Shaman is the most Kim Stanley Robinsonest book of all the Kim Stanley Robinson books I've read (which is pretty much all of them except for some of hShaman is the most Kim Stanley Robinsonest book of all the Kim Stanley Robinson books I've read (which is pretty much all of them except for some of his super early releases). That probably makes it simultaneously both his best and worst book. All of the typical criticisms you can make of his work - excessive idealism, excessive liberalism, and excessively elongated passages that do little more than describe the setting - can all validly be made here. At the same time, there is just so much to love about this book. Loon, Thorn, and Heather are all great characters and I enjoyed how their relationships with one another played out in the novel. There's also a lot here to dissect and think about when it comes to life during the last Ice Age and how we came to be the people that we have. That's what I appreciated the most about this book and I think is also where its greatest strengths lie - musings on what it means to be human set in an Ice Age 10,000 years ago as written by a renowned science fiction author. Only Kim Stanley Robinson could pull that off. ...more
I, as my four star rating would suggest, really liked this book. Newsom presents a lot of interesting thoughts about the intersection of government anI, as my four star rating would suggest, really liked this book. Newsom presents a lot of interesting thoughts about the intersection of government and ubiquitous technology, and what that could mean for the future of our country. The ideas and examples discussed throughout the book are empowering and point toward a possible future defined by increased civic engagement, strong sense of community, and a new definition for and appreciation of our commonwealth.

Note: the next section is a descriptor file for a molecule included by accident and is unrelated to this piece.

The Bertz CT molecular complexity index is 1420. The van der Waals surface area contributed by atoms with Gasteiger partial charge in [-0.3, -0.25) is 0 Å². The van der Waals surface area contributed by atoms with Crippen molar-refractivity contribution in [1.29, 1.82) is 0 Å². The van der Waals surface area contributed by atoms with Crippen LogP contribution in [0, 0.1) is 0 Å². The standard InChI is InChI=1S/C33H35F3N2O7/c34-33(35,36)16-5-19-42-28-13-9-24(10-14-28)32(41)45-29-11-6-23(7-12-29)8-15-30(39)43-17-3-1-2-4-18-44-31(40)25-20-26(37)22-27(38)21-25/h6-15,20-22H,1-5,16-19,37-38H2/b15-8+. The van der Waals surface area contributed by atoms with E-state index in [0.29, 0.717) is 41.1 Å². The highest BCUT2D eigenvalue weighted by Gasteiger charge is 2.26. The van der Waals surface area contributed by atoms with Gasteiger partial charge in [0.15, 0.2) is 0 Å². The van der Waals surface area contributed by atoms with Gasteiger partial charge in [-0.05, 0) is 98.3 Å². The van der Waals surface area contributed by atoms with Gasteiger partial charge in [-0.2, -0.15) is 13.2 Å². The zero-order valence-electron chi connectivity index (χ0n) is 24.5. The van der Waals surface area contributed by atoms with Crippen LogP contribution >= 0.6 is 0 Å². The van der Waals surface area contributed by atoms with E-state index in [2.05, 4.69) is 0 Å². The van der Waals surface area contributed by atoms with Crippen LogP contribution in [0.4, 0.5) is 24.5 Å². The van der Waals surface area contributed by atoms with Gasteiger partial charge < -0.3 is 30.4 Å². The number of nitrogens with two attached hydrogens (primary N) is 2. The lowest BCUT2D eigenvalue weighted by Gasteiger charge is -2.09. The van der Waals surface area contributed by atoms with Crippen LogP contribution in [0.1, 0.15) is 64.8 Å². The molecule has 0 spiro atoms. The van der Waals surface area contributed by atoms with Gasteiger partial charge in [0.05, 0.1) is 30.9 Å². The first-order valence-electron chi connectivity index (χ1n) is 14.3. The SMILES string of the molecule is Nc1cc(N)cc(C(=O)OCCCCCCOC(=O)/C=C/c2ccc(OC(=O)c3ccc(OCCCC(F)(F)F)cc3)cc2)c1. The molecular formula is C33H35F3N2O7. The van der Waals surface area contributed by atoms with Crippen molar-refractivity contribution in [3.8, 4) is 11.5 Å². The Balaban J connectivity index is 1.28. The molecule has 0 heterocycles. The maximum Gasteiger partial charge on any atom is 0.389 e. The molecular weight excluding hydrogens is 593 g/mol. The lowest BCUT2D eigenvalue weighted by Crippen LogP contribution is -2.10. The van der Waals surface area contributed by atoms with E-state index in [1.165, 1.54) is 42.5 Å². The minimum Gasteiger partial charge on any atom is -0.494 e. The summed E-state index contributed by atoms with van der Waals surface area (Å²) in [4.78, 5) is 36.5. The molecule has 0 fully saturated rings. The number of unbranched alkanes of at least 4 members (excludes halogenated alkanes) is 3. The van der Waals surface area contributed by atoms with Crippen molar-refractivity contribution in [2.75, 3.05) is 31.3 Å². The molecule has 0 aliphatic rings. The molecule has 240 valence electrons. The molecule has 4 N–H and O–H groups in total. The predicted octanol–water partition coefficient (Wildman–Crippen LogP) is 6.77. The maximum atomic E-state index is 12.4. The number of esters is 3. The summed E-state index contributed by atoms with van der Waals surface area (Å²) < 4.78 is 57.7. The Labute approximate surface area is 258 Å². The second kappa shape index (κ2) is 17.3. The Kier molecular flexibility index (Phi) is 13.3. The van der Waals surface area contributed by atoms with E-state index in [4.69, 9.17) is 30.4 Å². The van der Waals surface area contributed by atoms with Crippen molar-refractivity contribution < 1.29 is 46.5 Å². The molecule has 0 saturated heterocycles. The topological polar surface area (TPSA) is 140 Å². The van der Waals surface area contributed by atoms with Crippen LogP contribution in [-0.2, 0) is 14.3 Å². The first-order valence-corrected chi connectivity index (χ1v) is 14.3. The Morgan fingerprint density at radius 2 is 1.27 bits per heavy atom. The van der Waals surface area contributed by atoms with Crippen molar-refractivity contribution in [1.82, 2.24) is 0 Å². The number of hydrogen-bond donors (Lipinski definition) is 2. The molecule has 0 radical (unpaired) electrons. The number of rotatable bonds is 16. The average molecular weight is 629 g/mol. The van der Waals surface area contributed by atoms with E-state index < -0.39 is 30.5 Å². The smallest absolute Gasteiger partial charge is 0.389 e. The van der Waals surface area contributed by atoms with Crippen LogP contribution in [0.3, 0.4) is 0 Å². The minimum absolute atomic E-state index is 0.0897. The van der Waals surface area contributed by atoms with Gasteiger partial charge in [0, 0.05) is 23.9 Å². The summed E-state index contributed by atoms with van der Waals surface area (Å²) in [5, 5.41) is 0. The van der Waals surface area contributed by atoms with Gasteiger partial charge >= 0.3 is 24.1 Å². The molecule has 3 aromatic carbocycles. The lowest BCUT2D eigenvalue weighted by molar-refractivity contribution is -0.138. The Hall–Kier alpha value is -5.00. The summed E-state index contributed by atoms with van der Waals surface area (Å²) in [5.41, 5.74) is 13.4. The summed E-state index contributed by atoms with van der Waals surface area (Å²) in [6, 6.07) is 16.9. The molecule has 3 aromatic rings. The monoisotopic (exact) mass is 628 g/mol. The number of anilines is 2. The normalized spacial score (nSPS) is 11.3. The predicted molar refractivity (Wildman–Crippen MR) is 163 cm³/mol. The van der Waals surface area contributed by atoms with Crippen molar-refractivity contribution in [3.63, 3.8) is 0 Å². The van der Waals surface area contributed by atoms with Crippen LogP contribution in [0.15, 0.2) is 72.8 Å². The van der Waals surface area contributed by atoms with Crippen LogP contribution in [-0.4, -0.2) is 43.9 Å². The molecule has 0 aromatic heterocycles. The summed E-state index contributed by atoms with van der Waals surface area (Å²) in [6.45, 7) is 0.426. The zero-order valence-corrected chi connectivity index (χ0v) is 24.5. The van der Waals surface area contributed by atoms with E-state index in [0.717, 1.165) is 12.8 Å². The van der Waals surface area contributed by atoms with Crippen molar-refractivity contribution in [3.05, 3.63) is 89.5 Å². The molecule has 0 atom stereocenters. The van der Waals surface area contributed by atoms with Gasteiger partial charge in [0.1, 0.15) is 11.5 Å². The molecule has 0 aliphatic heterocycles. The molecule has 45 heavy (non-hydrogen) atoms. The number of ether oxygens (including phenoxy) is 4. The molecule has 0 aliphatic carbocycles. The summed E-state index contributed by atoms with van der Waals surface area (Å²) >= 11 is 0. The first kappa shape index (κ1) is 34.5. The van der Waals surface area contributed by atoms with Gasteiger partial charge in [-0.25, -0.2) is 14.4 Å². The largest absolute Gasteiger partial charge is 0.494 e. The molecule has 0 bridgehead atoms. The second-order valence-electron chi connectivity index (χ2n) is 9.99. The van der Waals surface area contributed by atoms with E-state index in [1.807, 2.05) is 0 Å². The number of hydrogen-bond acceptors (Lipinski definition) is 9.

The book is not without its problems. Newsom glosses over privacy issues quickly by dismissing privacy as a relatively recent social construction. The implications of using people's personal data for commercial purposes are illustrated through the rosiest possible lenses. That said, the world that Newsom foresees is an empowering one that puts power in people's hands and views the relationship between government and its constituents as a two-way street instead of the top-down system of government we currently have. At a time when seemingly everyone, myself included, is disenchanted by how they see government operating, Newsom makes a compelling case that it doesn't have to be that way and points to others who have already started to change the system for the better. ...more
I picked up this book sometime earlier this year after borrowing it from the library and only getting through the first few chapters. The length of tiI picked up this book sometime earlier this year after borrowing it from the library and only getting through the first few chapters. The length of time it took me to read Dharma Road is not a fault of the books, but rather my own inability to stick to a book that isn't written by a sci-fi or fantasy author for more than 3 days at a time. But I'm actually really glad I dragged this book out for so long.